Lieutenant P. W. C. DragePrint Page Print this page

Photographs supplied by Russell Byers / John Huth

A marble tablet commemorates Lieutenant P. W. C. Drage of the New South Wales Mounted Infantry who was killed at Diamond Hill, South Africa during the Boer War.

There was a very large gathering of military men and others at St James' Church, King-street, on Sunday afternoon, when the "memorial tablet," which has recently been erected in the church to the memory of the late Lieutenant Drage was unveiled. The tablet, which is oblong in shape, is composed of white marble, with black marble background, and bears the following inscription, " Sacred to the memory of Lieutenant P. W. C. Drage, New South Wales Mounted Infantry (late of the New South Wales Engineers Staff), Killed in action at Diamond Hill, South Africa, June 12, 1900.  This tablet is erected by his comrades of the New South Wales Engineers Staff. Dulce et decorum est pro patria mori." Amongst those present were the Hon F. B. Suttor, M.L.C (Vice-President of the Legislative Council), who performed the ceremony. The service was conducted by the Rev W. R. Mounsey, and opened with the processional hymn, " Onward, Christian Soldiers."  The lessons were read by the Rev S. Marston, and the Rev Willoughby Flower, M.A.

The Hon. F B Suttor, M.L.C., in performing the unveiling ceremony, said they were present to show the respect they had for the late Lieutenant Drage, and with mixed feelings of sadness and satisfaction. During the last year the departed soldier left Australia full of hope and courage to fight for his Queen and country, and it was to them sad to think that his body now lay beneath the " kopje " where he fought so well. The late Lieutenant Drago joined the force as a non-commissioned officer (and he, the speaker, was proud to know that in New South Wales opportunity was afforded for men to rise in the ranks). The late lieutenant and two of his brothers had fought and died for their Queen and country, and for the freedom of the Empire of South Africa. They were proud of the name that the Australians had made for themselves at the front. Lord Roberts had said of them that they fought nobly in the field, and off it they behaved as gentlemen. Lord Kitchener, Colonel De Lísle, General French, and others had also eulogised the services of the Australians most highly. He was glad to think that the late Lieutenant Drage was so highly thought of by his comrades as to have his name kept green by the erection of the tablet, which he had much pleasure in unveiling and handing over to the church and trust. The Rev W. I. Carr-Smith (vicar of the parish) said he would accept the tablet on behalf of the officers of the church and trust. It would be preserved by them along with the others which were in the church, and which included those of Governors, explorers, and those who had done much for the advancement of the country. During the offertory the choir sang the anthem "Blessed are the Departed. " Mr Arthur Mason presided at the organ throughout the service, which concluded with the benediction.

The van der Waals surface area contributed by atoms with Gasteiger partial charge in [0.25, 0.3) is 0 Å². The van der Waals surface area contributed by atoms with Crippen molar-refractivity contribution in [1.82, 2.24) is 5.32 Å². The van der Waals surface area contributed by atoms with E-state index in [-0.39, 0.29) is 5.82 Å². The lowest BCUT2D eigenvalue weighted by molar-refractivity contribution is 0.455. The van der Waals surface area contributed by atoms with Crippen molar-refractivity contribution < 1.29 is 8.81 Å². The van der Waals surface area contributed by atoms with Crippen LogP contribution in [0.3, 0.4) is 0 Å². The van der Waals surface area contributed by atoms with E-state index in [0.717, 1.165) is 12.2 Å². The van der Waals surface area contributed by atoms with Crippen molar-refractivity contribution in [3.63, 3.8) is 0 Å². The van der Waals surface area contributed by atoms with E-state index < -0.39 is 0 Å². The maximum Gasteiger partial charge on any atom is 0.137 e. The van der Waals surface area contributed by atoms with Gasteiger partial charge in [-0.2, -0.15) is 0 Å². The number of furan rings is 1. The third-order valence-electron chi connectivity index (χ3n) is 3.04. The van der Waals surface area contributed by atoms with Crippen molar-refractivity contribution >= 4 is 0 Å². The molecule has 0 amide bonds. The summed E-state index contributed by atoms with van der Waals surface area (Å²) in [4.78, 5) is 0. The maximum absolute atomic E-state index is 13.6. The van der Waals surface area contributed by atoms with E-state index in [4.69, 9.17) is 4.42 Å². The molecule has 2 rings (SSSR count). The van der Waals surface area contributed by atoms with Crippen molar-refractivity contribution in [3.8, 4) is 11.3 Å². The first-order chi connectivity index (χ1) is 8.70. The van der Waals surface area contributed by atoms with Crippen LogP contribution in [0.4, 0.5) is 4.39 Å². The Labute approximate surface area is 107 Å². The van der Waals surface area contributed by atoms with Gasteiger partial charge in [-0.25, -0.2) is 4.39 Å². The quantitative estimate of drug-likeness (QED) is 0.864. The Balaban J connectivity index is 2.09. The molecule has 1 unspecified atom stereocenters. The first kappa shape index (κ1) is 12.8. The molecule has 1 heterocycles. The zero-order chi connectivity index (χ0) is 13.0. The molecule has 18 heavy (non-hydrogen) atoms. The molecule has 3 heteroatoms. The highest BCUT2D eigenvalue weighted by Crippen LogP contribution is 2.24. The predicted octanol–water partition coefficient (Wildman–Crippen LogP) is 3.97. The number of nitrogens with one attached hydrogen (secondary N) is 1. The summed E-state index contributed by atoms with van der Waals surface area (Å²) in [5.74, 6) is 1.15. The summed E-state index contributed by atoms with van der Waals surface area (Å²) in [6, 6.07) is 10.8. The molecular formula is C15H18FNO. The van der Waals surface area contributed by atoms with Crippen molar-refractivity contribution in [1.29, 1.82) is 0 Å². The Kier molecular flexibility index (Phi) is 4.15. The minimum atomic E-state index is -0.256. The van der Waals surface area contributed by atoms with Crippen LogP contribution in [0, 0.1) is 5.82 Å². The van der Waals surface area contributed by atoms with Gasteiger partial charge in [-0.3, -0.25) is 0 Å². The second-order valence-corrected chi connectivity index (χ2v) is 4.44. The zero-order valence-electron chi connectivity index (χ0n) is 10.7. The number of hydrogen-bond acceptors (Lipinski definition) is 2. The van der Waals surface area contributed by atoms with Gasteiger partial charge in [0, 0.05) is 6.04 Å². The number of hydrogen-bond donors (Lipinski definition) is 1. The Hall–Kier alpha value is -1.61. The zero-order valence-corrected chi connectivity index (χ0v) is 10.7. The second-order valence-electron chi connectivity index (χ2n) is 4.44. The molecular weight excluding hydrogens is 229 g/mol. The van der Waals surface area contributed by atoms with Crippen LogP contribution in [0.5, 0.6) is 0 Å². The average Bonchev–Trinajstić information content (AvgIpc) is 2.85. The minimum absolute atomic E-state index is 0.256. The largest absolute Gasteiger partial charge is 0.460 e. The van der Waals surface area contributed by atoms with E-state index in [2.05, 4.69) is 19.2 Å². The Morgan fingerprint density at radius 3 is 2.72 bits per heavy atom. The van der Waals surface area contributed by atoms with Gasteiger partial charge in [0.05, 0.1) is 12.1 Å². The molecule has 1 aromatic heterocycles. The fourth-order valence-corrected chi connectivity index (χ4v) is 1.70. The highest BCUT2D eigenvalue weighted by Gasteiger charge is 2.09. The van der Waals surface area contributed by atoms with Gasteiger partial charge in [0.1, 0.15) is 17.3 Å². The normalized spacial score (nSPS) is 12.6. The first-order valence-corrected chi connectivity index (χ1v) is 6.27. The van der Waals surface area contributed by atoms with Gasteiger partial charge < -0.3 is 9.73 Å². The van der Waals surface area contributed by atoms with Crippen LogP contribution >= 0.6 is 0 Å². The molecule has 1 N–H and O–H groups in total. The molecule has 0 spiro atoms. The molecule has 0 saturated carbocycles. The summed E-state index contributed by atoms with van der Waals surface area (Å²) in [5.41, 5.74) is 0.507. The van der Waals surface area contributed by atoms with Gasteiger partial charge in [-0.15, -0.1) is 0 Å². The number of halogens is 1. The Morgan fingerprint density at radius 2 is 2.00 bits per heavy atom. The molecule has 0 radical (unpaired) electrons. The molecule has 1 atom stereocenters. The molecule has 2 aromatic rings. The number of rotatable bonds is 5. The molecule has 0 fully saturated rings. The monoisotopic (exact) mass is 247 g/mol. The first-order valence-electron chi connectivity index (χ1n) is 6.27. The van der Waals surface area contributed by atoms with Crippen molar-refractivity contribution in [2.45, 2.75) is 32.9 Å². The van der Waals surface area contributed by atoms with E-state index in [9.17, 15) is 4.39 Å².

Sydney Morning Herald (NSW), 15 April 1901.


Address:173 King Street, St. James Anglican Church, North Wall No 76, Sydney, 2000
GPS Coordinates:Lat: -33.869486
Long: 151.211172
Note: GPS Coordinates are approximate.
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Monument Type:Plaque
Monument Theme:People
Actual Event STart Date:12-June-1900
Actual Event End Date:12-June-1900


Actual Monument Dedication Date:Sunday 14th April, 1901
Front Inscription

To The Memory Of
N.S.W. Mounted Infantry
(Late Of The
N.S.W. Engineer Staff.)
Killed In Action At
Diamond Hill, Sth Africa,
12th June 1900.

This Tablet Is Erected
By His Comrades Of The
N.S.W. Engineer Staff.

Dulce et decorum est pro
patria mori.

Source: MA,SJ,H
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